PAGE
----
Autism is recognised as a social communicative disorder, with its core defining features largely associated with differences and deficits in receptive communication (understanding verbal and non-verbal language), expressive communication (developmentally appropriate speech and language skills) and social interaction (engaging in two-way communication with others).
Examples of social communication differences in autism include:
- Pre-verbal or non-verbal i.e. not communicating through verbal language
- Delay in the development of speech and language skills
- Echolalia i.e. repeating learnt phrases or sounds
- Does not understand the power of language i.e. using language to request needs or feelings
- Absent or awkward body language and facial expression
- Fleeting or no eye contact, or may stare intently at people
- Difficulty in understanding verbal language i.e. what others are saying
- Difficulty in understanding facial expression, body language and gesture
- Delay in responding to others e.g. responding to questions, instructions or participating in a conversation
- Limited shared attention
- Overwhelmed by social interaction so may seek solitude, or wants to interact with others but is unsure how to participate in interactions
- Speaks in a monologue and has difficulties in reciprocal conversations
- Expressive language may appear to be better than receptive understanding
- May become frustrated by communication difficulties
Impact of social communication difficulties on life skill development
Many of the social communication differences associated with autism will have a significant impact on the development of life skills. Some examples of this are given in the table below:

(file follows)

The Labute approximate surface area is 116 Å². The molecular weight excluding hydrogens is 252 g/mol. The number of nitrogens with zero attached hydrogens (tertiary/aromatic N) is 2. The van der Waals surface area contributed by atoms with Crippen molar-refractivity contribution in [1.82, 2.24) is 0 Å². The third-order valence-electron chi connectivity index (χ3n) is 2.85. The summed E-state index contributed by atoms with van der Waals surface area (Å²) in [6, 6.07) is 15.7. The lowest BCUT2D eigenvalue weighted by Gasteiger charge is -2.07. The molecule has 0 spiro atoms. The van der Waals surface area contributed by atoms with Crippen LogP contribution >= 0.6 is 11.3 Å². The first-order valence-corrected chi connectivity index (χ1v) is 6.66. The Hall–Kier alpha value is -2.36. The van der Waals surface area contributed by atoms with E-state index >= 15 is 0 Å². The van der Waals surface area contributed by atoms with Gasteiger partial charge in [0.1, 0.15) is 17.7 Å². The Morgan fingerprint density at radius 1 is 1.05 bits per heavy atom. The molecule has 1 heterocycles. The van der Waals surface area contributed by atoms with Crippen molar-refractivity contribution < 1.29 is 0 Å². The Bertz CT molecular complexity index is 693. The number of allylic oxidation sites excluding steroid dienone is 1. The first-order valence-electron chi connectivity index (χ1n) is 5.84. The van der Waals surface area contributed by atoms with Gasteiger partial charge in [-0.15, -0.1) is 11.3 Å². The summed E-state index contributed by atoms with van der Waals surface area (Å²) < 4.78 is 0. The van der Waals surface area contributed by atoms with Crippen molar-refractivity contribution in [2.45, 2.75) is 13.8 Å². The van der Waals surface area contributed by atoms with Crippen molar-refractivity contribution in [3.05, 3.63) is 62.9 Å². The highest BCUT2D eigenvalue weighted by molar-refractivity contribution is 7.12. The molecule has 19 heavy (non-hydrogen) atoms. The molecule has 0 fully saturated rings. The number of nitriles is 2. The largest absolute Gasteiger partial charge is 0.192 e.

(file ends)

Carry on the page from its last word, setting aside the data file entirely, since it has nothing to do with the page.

|Social communication difference
||Impact on life skill development
|Difficulty in processing and understanding verbal language
- Difficulty in any task which relies on verbal language e.g. telephone calls, job interviews, understanding instructions given oven public tannoy systems.
- Cannot learn new skills through traditional teaching methods i.e. verbal instructions.
- Delayed or no response when asked questions or given instructions, which then restricts independence in using community facilities and can have an impact on personal safety.
- Anxiety in interaction with others, which can lead to social withdrawal and isolation.
- Can limit future employment options unless adaptations are made to facilitate receptive language deficits.
|Limited shared attention
- Unlikely to learn new skills spontaneously by watching and imitating others. Skills therefore need to be explicitly taught rather than occurring as part of typical development.
- Limits early play and interaction skills, and later affects leisure and friendship skills.
|Limited verbal communication skills
- Difficulty in using community facilities e.g. ordering food in a café, buying a ticket at the cinema, asking for an item in a shop.
- Unable to ask for help.
- Affects personal safety due to difficulties in requesting help e.g. if lost when out alone or in accessing emergency services.
- Members of the public may have difficulty understanding communication system e.g. visual communication systems.
- Child/young person may have only used visual communication system in home/school and may lack confidence using it in other environments.
- Affects performance in job interviews as most depend on high level verbal communication skills.
|Anxiety in social interactions
- Affects engagement in leisure activities.
- Avoids social opportunities e.g. membership of a club, going out with friends.
- Difficulty in working as part of a team in school/workplace.
- Difficulty with social times of the day e.g. the playground in school; the staff room in the workplace.
- May rely on interaction through technology-based media (computer games, social media) which can then carry personal safety risks.
- Social withdrawal will have an impact on mental health and emotional wellbeing.
|Absent or fleeting eye contact
- May make it difficult to gain attention of others e.g. when ordering food in a restaurant or requesting assistance in a shop.
- Affects interaction with others e.g. greeting others, initiating conversations, making friendships.